What is computer vision and how can it help the waste industry?

Written by: Alisa Pritchard | Published:
Positive sorting- computer vision can identify and sort different types of PET plastic

When it comes to computer vision, most people think of the technology that powers self-driving cars

Alongside lidar sensors, computer vision enables the driverless car to ‘see’ and understand objects on the road to instantly speed up, turn or stop. Computer vision is an area in artificial intelligence (AI) that can analyse images and videos to identify and categorise objects.

Examples of where this technology can be used are endless, from healthcare to retail to manufacturing, resulting in the exponential growth of an already £8.7 billion market for computer vision.

When applied to waste management, recent advancements in this technology now allow machines to ‘see’ and classify waste at human-level recognition or better.

Why does this matter, and why now?

While AI technology has caught up with and overtaken human-level vision capabilities, the waste industry is also being driven forward by a number of external factors.

On the demand side, producers and manufacturers are under pressure to use recycled materials. Meanwhile, the rejection of poorly sorted waste by China and other emerging markets has increased the onus on developed countries to output high quality and high purity waste for recycling.

Against this backdrop, AI, and computer vision in particular, has already started to enable new and innovative ways to audit, recover and sort waste - from smart bins to automation in recycling plants.

How is this different from machine vision?

An easy way to understand where deep learning-based computer vision can typically be deployed is to ask: where is human vision needed to make a split-second decision?

Computer vision is a scientific domain, while machine vision is an engineering one used in industrial settings. Machine vision deals with industrial environments where light and motion are controlled. The objects are already known and the observed events are predictable. Computer vision deals with unknown objects which are often in uncontrolled environments.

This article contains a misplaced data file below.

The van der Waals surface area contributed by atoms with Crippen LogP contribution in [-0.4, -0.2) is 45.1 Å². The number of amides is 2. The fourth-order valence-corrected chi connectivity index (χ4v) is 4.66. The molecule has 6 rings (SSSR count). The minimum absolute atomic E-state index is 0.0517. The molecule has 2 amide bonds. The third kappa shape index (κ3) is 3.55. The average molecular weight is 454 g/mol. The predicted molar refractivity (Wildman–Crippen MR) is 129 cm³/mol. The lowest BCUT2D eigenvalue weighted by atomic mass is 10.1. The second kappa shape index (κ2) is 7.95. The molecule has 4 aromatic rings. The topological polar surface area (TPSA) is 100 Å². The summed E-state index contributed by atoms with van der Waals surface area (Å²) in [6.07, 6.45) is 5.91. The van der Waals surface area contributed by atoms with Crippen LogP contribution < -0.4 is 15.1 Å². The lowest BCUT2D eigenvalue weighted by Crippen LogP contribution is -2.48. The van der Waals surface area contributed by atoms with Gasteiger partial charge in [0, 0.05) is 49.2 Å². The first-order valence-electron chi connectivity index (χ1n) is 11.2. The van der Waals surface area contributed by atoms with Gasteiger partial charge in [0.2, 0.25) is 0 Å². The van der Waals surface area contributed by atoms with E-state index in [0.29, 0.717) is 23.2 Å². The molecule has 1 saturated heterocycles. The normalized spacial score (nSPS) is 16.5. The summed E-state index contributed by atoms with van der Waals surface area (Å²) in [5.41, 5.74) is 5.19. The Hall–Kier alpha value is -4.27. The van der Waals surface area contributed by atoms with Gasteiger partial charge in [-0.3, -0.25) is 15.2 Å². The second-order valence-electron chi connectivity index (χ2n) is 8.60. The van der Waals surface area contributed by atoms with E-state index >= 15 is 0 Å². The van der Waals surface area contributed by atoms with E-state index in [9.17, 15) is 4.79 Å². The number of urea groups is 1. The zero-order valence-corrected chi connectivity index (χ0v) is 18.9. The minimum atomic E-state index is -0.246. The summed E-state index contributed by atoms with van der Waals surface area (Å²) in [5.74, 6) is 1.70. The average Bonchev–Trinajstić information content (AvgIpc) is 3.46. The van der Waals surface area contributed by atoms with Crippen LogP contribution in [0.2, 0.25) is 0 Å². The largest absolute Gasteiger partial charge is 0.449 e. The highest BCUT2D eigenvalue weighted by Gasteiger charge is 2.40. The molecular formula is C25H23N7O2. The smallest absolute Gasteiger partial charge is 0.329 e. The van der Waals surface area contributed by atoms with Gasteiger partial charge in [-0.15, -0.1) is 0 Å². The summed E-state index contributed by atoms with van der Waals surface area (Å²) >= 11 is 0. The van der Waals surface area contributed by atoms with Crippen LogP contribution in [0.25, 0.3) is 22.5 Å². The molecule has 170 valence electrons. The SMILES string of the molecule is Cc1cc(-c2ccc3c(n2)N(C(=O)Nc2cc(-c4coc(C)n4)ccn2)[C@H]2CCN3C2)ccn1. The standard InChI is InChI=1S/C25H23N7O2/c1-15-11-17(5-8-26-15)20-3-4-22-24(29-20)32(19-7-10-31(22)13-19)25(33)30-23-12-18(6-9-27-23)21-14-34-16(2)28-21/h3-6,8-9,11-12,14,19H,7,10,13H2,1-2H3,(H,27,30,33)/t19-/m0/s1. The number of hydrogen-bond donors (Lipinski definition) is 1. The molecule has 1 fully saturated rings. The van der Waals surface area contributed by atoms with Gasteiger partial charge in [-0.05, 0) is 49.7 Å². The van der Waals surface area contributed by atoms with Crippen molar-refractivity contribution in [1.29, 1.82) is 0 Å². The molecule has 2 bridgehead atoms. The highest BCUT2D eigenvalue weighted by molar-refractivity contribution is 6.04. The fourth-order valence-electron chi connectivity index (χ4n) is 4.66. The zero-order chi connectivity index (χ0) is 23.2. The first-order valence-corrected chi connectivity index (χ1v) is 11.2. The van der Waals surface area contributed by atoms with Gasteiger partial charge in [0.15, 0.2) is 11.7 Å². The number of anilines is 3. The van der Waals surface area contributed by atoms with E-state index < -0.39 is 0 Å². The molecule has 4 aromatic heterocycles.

Recent advances in AI have given rise to a new way to solve such complex visual tasks, in particular using deep learning (DL) which is a subfield of machine learning (ML). While both DL and ML fall under the broad category of artificial intelligence, deep learning is what powers the most human-like artificial intelligence. It is the use of models called neural networks, which are composed of many processing layers and can be trained to learn how to make intelligent decisions from known examples.

This technique inspired by neural connection in our brains, allows analysis, automatic extraction, and understanding of meaningful data from a single image to a sequence of images. The result is a computer vision solution that can exceed human-level performance.

Negative sorting- identifying impurities in the PET plastic line to remove them

Waste management is undoubtedly a complex environment, with an infinite number of ways in which waste can be manipulated. Current machine vision solutions are excellent at performing specific and predictable tasks. However, they struggle with ambiguity and variety of objects and tasks that require human (or human-level) judgement - hence the extensive manual sorting currently deployed in the industry.

As Mikela Druckman, Founder & CEO of Greyparrot, explains: “AI is changing many industries and has the potential to significantly impact waste management as well. The combination of fast advancements in computer vision and decreasing cost of robotics will drive further automation and transparency in the industry.”

At Greyparrot, we are developing deep learning-based waste recognition systems for next-generation robotics and smart systems for waste management. Current projects include the automation of quality control in MRFs and waste composition analysis at collection points.

Computer vision applications to improve resource capture

Rapid advancements in AI technology has unlocked a real opportunity for the industry to make a step-change in waste recovery efficiency and quality.

For developing nations, a lack of legacy infrastructure will see the immediate introduction of such technologies. This will allow for more advanced decentralised systems to deal with increasing waste flows.

For developed countries, the opportunity to track waste and introduce automation is clear. Moreover, pressure on consumer goods multi-nationals in the form of EPR (Extended Producer Responsibility) gives rise to an urgent need for deeper insights and transparency on waste flows along the supply chain.

Innovative players are beginning to try and apply this technology to reap the benefits of a more automated and efficient system. Ultimately this [AI and robotic application] is where recycling and waste management is going.

Alisa Pritchard is head of marketing and operations at deep learning company Greyparrot.

Greyparrot will feature at the Smart waste, smart resources conference on 16 October in Birmingham. Click here to book your ticket now.


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